Virginia officials will review the state’s information technology and services contracts and provide recommendations on how the state can spend taxpayer dollars with greater efficiency.
Gov. Terry McAuliffe ordered the evaluation with an executive directive Wednesday out of his concern that the Virginia government is “inappropriately dependent on expensive contract labor when traditionally appointed state employees can perform at a higher level at a lower cost,” he said in a statement.
The state’s secretaries of administration, finance and technology will lead the review, which will also evaluate the impacts of insourcing versus outsourcing contract services.
The goal is to study the extent to which contracting companies may misclassify workers as “independent contractors” rather than employees, a distinction that often results in employees being denied benefits like health coverage.
The directive does not include the state’s massive outsourcing contract with Northrop Grumman, but instead it focuses on the information technology contracts the state uses. From 2012 to 2013, the state government saw an increase in more than 100 contingency contractors, costing the state an additional $17 million.
Northrop Grumman has run the state’s information technology since 2005 as part of a 10-year agreement valued at $2.3 billion. The project struggled in the past as state agencies worked with Northrop Grumman to transition to the new system.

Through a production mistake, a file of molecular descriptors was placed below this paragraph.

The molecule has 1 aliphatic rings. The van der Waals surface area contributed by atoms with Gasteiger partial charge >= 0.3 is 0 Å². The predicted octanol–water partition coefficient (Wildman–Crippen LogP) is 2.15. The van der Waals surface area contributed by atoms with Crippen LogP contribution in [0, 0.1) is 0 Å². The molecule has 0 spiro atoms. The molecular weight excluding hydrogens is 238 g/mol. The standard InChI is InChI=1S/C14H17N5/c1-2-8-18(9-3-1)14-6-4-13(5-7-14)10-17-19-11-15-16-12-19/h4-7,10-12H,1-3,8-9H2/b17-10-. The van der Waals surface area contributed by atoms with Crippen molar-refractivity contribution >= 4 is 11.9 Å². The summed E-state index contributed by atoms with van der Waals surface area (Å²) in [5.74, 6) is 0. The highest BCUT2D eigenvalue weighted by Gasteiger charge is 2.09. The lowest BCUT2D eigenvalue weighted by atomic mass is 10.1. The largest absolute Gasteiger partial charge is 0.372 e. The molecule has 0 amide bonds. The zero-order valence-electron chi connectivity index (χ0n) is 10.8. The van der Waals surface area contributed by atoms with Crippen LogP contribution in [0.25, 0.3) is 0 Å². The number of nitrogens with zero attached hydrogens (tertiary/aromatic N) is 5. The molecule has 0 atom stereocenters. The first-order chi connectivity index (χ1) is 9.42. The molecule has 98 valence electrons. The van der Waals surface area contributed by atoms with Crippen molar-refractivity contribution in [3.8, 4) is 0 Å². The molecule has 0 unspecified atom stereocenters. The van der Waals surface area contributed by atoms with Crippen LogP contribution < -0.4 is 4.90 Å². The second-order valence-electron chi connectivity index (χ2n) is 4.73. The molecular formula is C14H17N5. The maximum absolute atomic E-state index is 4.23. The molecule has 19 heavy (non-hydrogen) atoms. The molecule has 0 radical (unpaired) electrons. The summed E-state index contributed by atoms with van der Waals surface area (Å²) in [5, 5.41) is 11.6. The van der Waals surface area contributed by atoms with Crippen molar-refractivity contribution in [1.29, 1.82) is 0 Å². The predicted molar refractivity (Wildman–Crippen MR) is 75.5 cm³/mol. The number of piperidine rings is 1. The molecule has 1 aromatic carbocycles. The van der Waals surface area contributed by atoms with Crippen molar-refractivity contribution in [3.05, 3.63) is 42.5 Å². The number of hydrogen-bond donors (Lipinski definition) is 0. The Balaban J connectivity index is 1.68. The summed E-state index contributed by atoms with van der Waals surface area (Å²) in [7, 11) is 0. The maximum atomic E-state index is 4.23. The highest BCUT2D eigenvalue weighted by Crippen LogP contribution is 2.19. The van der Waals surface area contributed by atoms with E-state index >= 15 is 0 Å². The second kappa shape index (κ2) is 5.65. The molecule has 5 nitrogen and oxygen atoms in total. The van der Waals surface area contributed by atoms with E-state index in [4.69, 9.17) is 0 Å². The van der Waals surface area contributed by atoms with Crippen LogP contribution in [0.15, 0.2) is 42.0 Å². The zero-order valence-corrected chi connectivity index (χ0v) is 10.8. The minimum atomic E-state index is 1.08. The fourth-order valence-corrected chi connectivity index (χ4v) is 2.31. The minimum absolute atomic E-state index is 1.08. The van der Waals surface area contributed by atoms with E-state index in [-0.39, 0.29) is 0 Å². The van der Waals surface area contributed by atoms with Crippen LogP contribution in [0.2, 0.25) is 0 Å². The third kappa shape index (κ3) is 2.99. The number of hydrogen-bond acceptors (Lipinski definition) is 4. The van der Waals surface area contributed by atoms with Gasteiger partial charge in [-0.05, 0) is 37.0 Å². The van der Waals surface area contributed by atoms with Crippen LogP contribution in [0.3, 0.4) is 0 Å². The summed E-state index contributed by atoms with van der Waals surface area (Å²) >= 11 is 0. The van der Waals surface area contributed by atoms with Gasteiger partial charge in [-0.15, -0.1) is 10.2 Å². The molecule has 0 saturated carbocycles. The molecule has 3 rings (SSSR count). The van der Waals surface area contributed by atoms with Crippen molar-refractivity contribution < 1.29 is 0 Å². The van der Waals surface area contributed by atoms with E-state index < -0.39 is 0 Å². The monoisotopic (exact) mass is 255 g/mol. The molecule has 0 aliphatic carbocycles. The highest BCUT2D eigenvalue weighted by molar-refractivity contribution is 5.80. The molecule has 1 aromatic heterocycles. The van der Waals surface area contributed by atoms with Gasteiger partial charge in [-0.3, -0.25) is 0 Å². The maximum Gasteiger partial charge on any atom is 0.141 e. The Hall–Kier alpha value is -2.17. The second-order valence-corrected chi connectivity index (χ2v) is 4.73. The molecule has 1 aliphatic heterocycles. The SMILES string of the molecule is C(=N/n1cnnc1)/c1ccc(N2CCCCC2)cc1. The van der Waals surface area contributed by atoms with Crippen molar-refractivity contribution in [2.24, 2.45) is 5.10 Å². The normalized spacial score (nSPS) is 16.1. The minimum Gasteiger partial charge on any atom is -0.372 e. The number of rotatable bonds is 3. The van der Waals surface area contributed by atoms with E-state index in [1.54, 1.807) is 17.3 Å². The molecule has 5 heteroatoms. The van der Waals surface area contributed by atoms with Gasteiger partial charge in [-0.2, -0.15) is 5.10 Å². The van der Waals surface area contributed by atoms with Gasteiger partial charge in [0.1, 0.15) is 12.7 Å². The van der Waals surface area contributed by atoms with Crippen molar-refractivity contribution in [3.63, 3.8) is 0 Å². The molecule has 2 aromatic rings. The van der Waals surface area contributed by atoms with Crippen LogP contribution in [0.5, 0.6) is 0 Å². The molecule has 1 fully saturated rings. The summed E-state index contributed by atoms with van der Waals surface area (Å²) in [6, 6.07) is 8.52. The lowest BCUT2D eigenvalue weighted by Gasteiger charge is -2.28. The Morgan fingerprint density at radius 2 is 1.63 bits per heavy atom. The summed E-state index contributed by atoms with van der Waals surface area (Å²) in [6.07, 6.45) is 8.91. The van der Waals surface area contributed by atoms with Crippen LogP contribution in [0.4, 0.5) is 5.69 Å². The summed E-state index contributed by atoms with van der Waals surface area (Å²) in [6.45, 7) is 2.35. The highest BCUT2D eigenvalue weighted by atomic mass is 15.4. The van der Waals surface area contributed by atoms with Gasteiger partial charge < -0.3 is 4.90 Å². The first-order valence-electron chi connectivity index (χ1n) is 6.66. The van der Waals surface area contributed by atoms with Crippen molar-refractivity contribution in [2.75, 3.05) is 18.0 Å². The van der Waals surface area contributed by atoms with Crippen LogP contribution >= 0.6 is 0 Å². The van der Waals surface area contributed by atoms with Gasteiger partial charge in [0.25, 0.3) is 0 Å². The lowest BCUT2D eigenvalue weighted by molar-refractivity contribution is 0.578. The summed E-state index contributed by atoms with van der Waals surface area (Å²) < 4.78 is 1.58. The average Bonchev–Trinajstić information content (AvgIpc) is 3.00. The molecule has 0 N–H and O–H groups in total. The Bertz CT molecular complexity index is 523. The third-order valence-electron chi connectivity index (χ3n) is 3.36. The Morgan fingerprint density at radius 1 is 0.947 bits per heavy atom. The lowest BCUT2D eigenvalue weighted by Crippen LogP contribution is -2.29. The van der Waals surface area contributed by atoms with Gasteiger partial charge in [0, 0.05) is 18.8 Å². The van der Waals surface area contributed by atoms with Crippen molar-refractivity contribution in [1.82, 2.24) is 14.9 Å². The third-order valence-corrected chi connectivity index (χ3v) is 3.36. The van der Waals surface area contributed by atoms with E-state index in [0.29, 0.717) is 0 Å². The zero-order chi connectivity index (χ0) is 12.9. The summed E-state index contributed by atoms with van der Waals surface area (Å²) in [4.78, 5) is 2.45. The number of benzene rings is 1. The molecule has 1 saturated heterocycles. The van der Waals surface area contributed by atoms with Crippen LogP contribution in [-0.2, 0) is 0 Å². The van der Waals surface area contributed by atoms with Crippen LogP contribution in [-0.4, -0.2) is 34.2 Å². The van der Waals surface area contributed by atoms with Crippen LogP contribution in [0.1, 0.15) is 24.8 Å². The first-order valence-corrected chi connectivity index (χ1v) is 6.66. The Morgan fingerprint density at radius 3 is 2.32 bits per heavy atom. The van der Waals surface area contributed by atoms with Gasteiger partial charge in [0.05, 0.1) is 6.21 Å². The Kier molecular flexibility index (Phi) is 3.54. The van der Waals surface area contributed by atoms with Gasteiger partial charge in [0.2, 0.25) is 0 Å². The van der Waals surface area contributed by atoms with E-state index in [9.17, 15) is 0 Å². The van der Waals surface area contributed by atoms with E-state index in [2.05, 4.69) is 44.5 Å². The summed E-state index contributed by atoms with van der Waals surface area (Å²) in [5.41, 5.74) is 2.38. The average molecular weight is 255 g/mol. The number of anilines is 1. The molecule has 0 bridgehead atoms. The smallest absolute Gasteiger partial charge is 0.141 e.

Despite those struggles, Virginia decided to extend that contract in 2010 through 2019. Since the appointment of Chief Information Officer Sam Nixon, who was appointed by former Gov. Bob McDonnell, the state has stabilized this program and now features almost all state agencies working in concert.
Read the full executive directive:
Executive Directive 2 (2014)
ASSESSING AND EVALUATING MAJOR INFORMATION TECHNOLOGY AND SERVICE CONTRACTS
One of the primary responsibilities of the Chief Executive Officer of the Commonwealth of Virginia is to ensure that every taxpayer dollar is being spent as efficiently and transparently as possible. In the face of a revenue shortfall and potential budget cuts, the urgency to increase accountability and find cost savings in Virginia government is even greater. Virginia taxpayers spend millions of dollars annually on contractors for information technology (IT) and other services outside of our state workforce. I am concerned that state government is inappropriately dependent on expensive contract labor when traditionally-appointed state employees can perform at a higher level at a lower cost.
In an effort to ensure that procurement decisions in state government are based on sound fiscal analysis, I am directing my Secretaries of Administration, Finance and Technology to report to me by October 1, 2014 on the following:
Recommendations for cost savings and efficiencies through this review.